An LED screen wrap was used to film bus scenes at Bottle Yard Studios

The Last Bus (Netflix)- sets at The Bottle Yard Studios (credit Wildseed Studios)

Wildseed Studios has revealed the innovative use of LED screens and green screens used in the filming of Netflix Original The Last Bus.

Filmed at Bottle Yard Studios in Bristol, the production used the LED screens as a wrap around a double decker bus - allowing it to shoot in any direction with any backdrop. They claim this is the first time that this has been done.

It also took advantage of Bottle Yard’s 5,000 sq ft green screen, adding bespoke hydraulic systems to increase what could be done without digital effects.

The Last Bus becomes available on Netflix on 1 April, and sees Robert Sheehan (Umbrella Academy, Misfits) and Tom Basden (After Life, Plebs) star in a ten-part series following a group of mismatched students on a school trip who become unlikely heroes when a robot apocalypse zaps away the rest of humanity. It was created and written by Paul Neafcy, and directed by experienced directors Lawrence Gough and Steve Hughes, as well as the up-and-coming Drew Casson and Nour Wazzi.

The Last Bus (Netflix) sets at The Bottle Yard Studios_credit Wildseed Studios

Producer Andy Mosse explained: “Filming on location is expensive so we had to find a way of getting the bus scenes filmed in the studio at The Bottle Yard. Traditionally this is done with a green screen, but we developed a way to use LED screens as a full 360 degree wrap around the bus so that we could shoot in any direction with any backdrop, which hadn’t been done before.

“The panoramic 360 images we projected were captured with 12 x 4K cameras built on a bespoke rigged car we called the ‘hotdog’. Combine this with some hydraulic Wallace and Gromit type levers plugged into the suspension of the bus, you’ve got a moving bus interior that bumps and weaves with the road and can be shot in camera with no digital effects needed.”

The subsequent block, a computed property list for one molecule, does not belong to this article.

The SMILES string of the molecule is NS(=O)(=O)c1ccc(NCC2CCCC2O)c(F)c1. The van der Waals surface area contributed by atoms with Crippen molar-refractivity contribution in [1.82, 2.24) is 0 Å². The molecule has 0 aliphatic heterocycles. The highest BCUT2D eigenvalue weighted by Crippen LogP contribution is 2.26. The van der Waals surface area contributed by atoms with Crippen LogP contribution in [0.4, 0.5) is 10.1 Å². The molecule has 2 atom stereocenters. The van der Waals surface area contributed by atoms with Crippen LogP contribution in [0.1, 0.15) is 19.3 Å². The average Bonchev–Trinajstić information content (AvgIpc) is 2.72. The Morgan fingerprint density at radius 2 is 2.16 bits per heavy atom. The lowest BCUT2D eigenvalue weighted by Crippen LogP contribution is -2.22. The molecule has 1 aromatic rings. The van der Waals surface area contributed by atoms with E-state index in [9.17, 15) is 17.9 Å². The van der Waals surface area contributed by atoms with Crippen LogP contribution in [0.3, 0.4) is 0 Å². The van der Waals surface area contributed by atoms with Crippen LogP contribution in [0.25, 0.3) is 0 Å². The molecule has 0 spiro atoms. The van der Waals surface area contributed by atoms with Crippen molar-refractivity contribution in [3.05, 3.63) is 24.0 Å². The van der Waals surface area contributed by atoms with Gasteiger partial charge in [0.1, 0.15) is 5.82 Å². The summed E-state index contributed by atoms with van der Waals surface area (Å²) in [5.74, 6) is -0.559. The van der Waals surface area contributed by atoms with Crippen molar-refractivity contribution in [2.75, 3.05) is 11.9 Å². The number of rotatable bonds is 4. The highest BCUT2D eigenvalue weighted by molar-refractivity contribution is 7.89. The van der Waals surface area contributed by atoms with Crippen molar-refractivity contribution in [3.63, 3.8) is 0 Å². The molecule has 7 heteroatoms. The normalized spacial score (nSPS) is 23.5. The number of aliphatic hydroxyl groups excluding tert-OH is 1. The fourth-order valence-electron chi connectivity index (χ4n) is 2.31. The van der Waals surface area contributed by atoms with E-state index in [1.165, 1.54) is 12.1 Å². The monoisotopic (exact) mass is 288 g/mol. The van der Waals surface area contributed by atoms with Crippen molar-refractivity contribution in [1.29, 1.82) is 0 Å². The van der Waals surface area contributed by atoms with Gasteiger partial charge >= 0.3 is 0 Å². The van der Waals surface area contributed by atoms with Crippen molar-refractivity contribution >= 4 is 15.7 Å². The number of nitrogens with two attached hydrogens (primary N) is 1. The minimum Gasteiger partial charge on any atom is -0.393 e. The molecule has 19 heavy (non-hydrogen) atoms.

Wildseed’s managing director, Miles Bullough, added: “Bristol is Wildseed’s home and it was important for us from the outset that The Last Bus should be made here in the city. The Bottle Yard was our ideal facility, with its vast green screen and adaptable spaces. At one point we had 5 double deckers parked up together inside; an impressive sight, not to mention a parking feat.

The Last Bus (image courtesy Netflix- Wildseed Studios

“The Studios gave us space and freedom to push the boundaries of what we could do on the green screen using LED, which was a real gamechanger. Plus their onsite college students studying Film & TV with boomsatsuma got to see those sets and learn about the shoot which is so important for new talent coming up. The Film Office made it easy to film at Redcliffe Caves and The Downs, awesome locations right here on our doorstep, and we found all the other locations we needed nearby in the South West.”

In addition to Sheehan and Basden, The Last Bus cast includes Lauryn Ajufo (Boiling Point) and Moosa Mostafa (Nativity Rocks, Tim Burton’s Wednesday), complete newcomers Marlie Morrelle and Bristol-based Phoebe De Silva, who were discovered from a school search of thousands of young people for their first acting role, and more experienced talent including Carys John (School of Rock, Love Me, Parch), Nathanael Saleh (Mary Poppins Returns, The Letter for the King), Daniel Frogson (His Dark Materials), Lara McDonnell (Belfast, Artemis Fowl) and Curtis Kantsa (Blue Story). The cast was put together by Isabella Odoffin in her first TV job as sole casting director.

The Last Bus was shot over 19 weeks at Bottle Yard Studios, with on-location shoots at Bristol’s Redcliffe Caves and The Downs with support from the city’s Film Office. In addition, filming took place at other South West locations including Cheddar Gorge, Brean Leisure Park and Wookey Hole in Somerset and the Eden Project in Cornwall.

Laura Aviles, senior Bristol film manager (The Bottle Yard Studios & Bristol Film Office) said: “We welcome every production that chooses to film in Bristol but The Last Bus, made by a homegrown company doing consistently fantastic work to develop new young talent, is a title we are particularly proud to have hosted.

“Wildseed’s approach to making scripted prime-time content, by discovering young creatives through their open access ideas portal, mentoring them through their development and pitching their ideas to premium platforms, is forward-thinking and refreshing. In the studio they showed themselves to be equally innovative in a technical sense. The result is a Bristol-made series that looks amazing and will no doubt be thoroughly enjoyed by family audiences the world over.”

Neafcy and executive producers Jesse Cleverly and Miles Bullough recently spoke to Broadcast about the making of the series.

Images: Netflix/Wildseed Studios